Minister of Royal Thai Embassy in Manila discusses ASEAN learning mobility in UST Ambassadors’ Lecture Seri

In anticipation of the 31st ASEAN Summit that will be hosted by the
Philippines, the Minister and Deputy Chief of Mission of the Royal
Thai Embassy in Manila, Ms. Urawadee Sriphiromya, lectured on
“Learning Mobility in the Context of ASEAN Integration” in the 5th
discourse of the University of Santo Tomas’ (UST) Ambassadors’
Lecture Series held on October 24, 2017 at the Grand Ballroom of
the Paredes Building, University of Santo Tomas.

Having been the Director of the Social and Cultural Division
of the Department of ASEAN Affairs under the Ministry of Foreign
Affairs in Thailand, Sriphiromya has extensive experience in
multilateral diplomacy. She has also served at the Department of
International Organizations and the Permanent Mission of Thailand
to the United Nations in New York, as well as organized the RIO+20
Summit in Rio de Janeiro in 2012.

Learning mobility

Learning mobility, or the free exchange of students andresearchers across member nations, is one of the goals of an integrated ASEAN community.

“That means great competitiveness, great productivity, and
continuous growth [for the industries of the region]. For all of you
here, once you graduate, you also have the opportunity to work in all
ASEAN member countries,” said Sriphiromya.

As an important avenue through which students may strengthen
their prospects in finding employment, experiences in learning
mobility prepares the youth to be open to new ideas, to deal with
the unfamiliar, and to acquire professional competencies that are
in-demand in other nations.

“Mobility in the context of ASEAN integration is the key to both
regional and economic prosperity and socio-inclusion,” she further
explained, noting that this arrangement among the ten- member
nations is possible through the Mutual Recognition Arrangement
(MRA) in seven priority services sector within the region.

Regional connectivity
As the chair of this year’s Association of Southeast Asian
Nations, the Philippines declared its commitment to make the
ASEAN community people-centered and people-oriented. The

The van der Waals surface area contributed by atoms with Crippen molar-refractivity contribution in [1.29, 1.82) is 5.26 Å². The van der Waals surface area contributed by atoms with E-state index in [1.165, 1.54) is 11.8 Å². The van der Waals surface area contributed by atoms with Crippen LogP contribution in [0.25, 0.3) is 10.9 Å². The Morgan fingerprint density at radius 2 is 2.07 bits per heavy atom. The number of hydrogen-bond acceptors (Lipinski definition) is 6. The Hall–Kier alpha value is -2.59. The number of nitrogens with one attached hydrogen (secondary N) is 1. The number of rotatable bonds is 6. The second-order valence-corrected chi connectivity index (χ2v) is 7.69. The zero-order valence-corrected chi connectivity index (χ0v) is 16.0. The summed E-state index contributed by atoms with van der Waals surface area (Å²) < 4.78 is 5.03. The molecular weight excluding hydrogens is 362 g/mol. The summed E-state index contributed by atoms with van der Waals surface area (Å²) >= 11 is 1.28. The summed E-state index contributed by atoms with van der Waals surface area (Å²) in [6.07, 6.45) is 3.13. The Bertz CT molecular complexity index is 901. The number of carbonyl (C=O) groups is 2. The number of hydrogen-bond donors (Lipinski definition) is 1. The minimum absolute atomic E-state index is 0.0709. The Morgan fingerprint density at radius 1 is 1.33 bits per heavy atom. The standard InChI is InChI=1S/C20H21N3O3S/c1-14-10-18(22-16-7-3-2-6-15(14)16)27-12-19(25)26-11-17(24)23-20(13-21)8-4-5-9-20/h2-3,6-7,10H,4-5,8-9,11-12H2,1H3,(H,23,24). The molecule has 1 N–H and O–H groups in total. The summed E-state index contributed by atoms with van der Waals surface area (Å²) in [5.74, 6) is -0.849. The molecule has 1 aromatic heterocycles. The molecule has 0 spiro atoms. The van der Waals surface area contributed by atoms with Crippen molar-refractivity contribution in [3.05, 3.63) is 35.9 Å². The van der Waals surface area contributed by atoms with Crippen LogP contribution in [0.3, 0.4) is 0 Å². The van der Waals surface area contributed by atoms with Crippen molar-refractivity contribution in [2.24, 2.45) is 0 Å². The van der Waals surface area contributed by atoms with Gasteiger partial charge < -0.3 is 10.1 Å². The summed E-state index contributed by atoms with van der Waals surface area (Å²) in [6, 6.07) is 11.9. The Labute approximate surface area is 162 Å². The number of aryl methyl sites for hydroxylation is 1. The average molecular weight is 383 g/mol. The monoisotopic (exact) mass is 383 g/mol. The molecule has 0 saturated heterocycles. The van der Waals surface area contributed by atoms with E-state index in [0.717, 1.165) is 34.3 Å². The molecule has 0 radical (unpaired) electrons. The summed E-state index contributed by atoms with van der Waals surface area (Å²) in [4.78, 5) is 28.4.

Minister highlighted that, “One significant approach we can do
to make [the] ASEAN community people-centered is to focus
and facilitate on the flows of trade, investment, and movement of
people within ASEAN through regional connectivity.”
Regional connectivity is the larger context in which mobility
within ASEAN plays a part. “When we talk about mobility, we
are concentrating on the motion of youth and businesses and
people [within the participating countries].” It is therefore through
connectivity that mobility can be realized and put into practice.
However, Sriphiromya was quick to point out that, “building
ASEAN community [to be such] is the process, not the end-goal
in itself.”

Economic progress and empowerment of people
Collective unified progress is a primary aim of the integration. The Minister thus emphasized that regional integration among the member nations is vital, and that developed nations cannot leave other countries behind as the over-all growth and development of the region would be stunted.

“We have some countries that are in the stage of least
development, and that’s why we have to have the growth plan
to help narrow the development gap and bring them to the same
level of development, and then they will be able to contribute to
our [regional] growth together,” said Sriphiromya

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